Rather than enacting policies to strengthen our communities, policy makers have chosen to ignore them. Failing to expand health insurance, refusing to raise the minimum wage, attacking critical support programs like the Earned Income Tax Credit and SNAP (formally known as food stamps) are all ways our leaders have neglected North Carolinians who need help the most. Instead, policy makers should ensure that recovery efforts and resources are applied in ways that are equitable, mitigate past inequalities, and focus on building communities that have the ability to be resilient. Proactively investing in hazard medication infrastructure, committing to common-sense environmental protection policies such as regulating hog waste and coal ash disposal, and investing in public education, jobs training, and wage increases for low-wage workers are critical next steps.

The linkage between race, poverty, and policy choices is clear. Our leaders have elected to neglect disenfranchised and oppressed communities. They now have the opportunity to do the right thing and commit to building a strong, and inclusive North Carolina.

Brian Kennedy II is a Policy Analyst for the Budget & Tax Center, a project of the North Carolina Justice Center.

NC Budget and Tax Center

US Senate Farm Bill threatened with harmful amendments

Last week, the US House narrowly passed their harmful version of the Farm Bill. The bill originally failed to pass the House because of its many harmful provisions that would have taken SNAP (the Supplemental Nutrition Assistance Program, formally known as Food Stamps) away from North Carolinians struggling with food insecurity.  On this second attempt, the bill passed by only a few votes with Democrats and moderate Republicans voting against it.

This week, the US Senate is preparing to take a vote on their version. While the US House proposal will hurt our state, the US Senate version will do the opposite. Not only does the Senate bill fully fund SNAP, it invests in Employment and Training programs that help SNAP recipients find meaningful work.

Although much better, the Senate version is not free and clear of potentially harmful provisions.

Several potential amendments are already beginning to emerge from the Senate. One potential amendment would prevent states from waiving work requirements for hungry adults in counties where their are no jobs available. In 2016, the NC General Assemble passed legislation banning the state from applying for this very waiver, taking food assistance away from as many at 100,000 North Carolinian.

Another potential amendment would require SNAP participants to provide identification when purchasing food. This change would place heavy burdens on retailers and SNAP participants as well as adding inefficiency to an otherwise extremely efficient program. With this provision, teenagers would not be able to shop for their families, relatives and neighbors would not be able to shop for home-bound elderly and disabled family members, and those who don’t have a government issue ID would be barred from using their own benefits.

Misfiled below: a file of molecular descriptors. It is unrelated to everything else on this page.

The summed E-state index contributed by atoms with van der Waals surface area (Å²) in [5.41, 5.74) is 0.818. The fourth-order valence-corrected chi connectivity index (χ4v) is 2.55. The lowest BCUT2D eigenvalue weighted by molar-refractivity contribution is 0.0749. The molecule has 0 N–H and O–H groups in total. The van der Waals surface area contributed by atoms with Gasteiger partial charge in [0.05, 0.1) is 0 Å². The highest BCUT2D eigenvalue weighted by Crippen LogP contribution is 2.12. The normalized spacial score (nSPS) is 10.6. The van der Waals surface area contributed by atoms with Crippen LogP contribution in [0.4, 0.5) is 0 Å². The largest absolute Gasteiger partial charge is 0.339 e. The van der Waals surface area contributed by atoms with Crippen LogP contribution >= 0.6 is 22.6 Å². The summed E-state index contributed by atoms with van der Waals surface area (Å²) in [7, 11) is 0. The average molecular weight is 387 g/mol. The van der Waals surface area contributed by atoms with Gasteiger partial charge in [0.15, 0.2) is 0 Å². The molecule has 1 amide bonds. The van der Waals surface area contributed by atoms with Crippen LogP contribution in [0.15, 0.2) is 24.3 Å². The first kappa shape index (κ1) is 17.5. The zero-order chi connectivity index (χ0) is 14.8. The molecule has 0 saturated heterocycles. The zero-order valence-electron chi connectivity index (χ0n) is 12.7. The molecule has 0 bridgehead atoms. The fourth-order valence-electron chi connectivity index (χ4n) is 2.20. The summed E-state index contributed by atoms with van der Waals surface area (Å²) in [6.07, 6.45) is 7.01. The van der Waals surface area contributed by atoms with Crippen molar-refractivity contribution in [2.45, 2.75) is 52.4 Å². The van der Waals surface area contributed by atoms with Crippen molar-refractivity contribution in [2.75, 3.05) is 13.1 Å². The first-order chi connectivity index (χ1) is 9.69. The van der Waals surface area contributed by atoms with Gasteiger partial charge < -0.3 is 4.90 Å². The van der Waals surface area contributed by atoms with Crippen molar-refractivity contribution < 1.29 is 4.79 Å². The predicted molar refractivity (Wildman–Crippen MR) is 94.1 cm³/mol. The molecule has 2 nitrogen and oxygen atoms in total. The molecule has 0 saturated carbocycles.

Last year, North Carolina was the 10th hungriest state in the nation, with more than 600,000 households struggling to place food on the table each night. SNAP is a critical tool in helping to address that need. In the same year, more than 1.3 million North Carolinians participated in SNAP.

Take a look below to see how else the House and Senate versions differ:

NC Budget and Tax Center

U.S. House leadership may force another vote on harmful Farm Bill

This week, it is highly likely that the US House will take a second look at their harmful version of the Farm Bill. The bill originally failed to pass the House because of its many harmful provisions that would have taken SNAP (the Supplemental Nutrition Assistance Program, formally known as Food Stamps) away from North Carolinians struggling with food insecurity.

Last year, North Carolina was the 10th hungriest state in the nation, with more than 600,000 households struggling to place food on the table each night. SNAP is a critical tool in helping to address that need. In the same year, more than 1.3 million North Carolinians participated in SNAP.

While the US House proposal will hurt our state, the US Senate version will do the opposite. Not only does the Senate bill fully fund SNAP, it invests in Employment and Training programs that help SNAP recipients find meaningful work.

Take a look below to see how else the House and Senate versions differ:

Brian Kennedy II is a Public Policy Fellow for the Budget & Tax Center, a project of the North Carolina Justice Center.